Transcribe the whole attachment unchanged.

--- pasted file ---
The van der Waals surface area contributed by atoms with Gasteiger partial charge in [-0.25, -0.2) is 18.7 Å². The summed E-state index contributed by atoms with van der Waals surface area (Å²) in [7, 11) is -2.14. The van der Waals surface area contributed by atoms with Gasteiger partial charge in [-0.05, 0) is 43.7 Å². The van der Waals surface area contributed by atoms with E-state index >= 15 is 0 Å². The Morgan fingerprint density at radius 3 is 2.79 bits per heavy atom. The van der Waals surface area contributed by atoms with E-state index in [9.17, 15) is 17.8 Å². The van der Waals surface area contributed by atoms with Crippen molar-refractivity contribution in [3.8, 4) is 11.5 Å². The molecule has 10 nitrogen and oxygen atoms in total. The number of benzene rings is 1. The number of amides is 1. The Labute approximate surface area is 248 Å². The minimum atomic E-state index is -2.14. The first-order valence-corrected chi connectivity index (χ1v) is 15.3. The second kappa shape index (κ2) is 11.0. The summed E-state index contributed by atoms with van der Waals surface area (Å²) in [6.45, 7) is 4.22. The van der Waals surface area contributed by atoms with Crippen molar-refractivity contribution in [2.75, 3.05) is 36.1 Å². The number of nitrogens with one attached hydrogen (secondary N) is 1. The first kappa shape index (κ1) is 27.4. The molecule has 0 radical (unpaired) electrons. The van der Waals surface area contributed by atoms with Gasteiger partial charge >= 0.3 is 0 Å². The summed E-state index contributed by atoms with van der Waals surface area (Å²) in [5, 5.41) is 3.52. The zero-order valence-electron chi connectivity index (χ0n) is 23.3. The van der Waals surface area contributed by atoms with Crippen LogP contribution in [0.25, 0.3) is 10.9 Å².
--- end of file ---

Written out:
The van der Waals surface area contributed by atoms with Gasteiger partial charge in [-0.25, -0.2) is 18.7 Å². The summed E-state index contributed by atoms with van der Waals surface area (Å²) in [7, 11) is -2.14. The van der Waals surface area contributed by atoms with Gasteiger partial charge in [-0.05, 0) is 43.7 Å². The van der Waals surface area contributed by atoms with E-state index >= 15 is 0 Å². The Morgan fingerprint density at radius 3 is 2.79 bits per heavy atom. The van der Waals surface area contributed by atoms with E-state index in [9.17, 15) is 17.8 Å². The van der Waals surface area contributed by atoms with Crippen molar-refractivity contribution in [3.8, 4) is 11.5 Å². The molecule has 10 nitrogen and oxygen atoms in total. The number of benzene rings is 1. The number of amides is 1. The Labute approximate surface area is 248 Å². The minimum atomic E-state index is -2.14. The first-order valence-corrected chi connectivity index (χ1v) is 15.3. The second kappa shape index (κ2) is 11.0. The summed E-state index contributed by atoms with van der Waals surface area (Å²) in [6.45, 7) is 4.22. The van der Waals surface area contributed by atoms with Crippen molar-refractivity contribution in [2.75, 3.05) is 36.1 Å². The number of nitrogens with one attached hydrogen (secondary N) is 1. The first kappa shape index (κ1) is 27.4. The molecule has 0 radical (unpaired) electrons. The van der Waals surface area contributed by atoms with Gasteiger partial charge >= 0.3 is 0 Å². The summed E-state index contributed by atoms with van der Waals surface area (Å²) in [5, 5.41) is 3.52. The zero-order valence-electron chi connectivity index (χ0n) is 23.3. The van der Waals surface area contributed by atoms with Crippen LogP contribution in [0.25, 0.3) is 10.9 Å².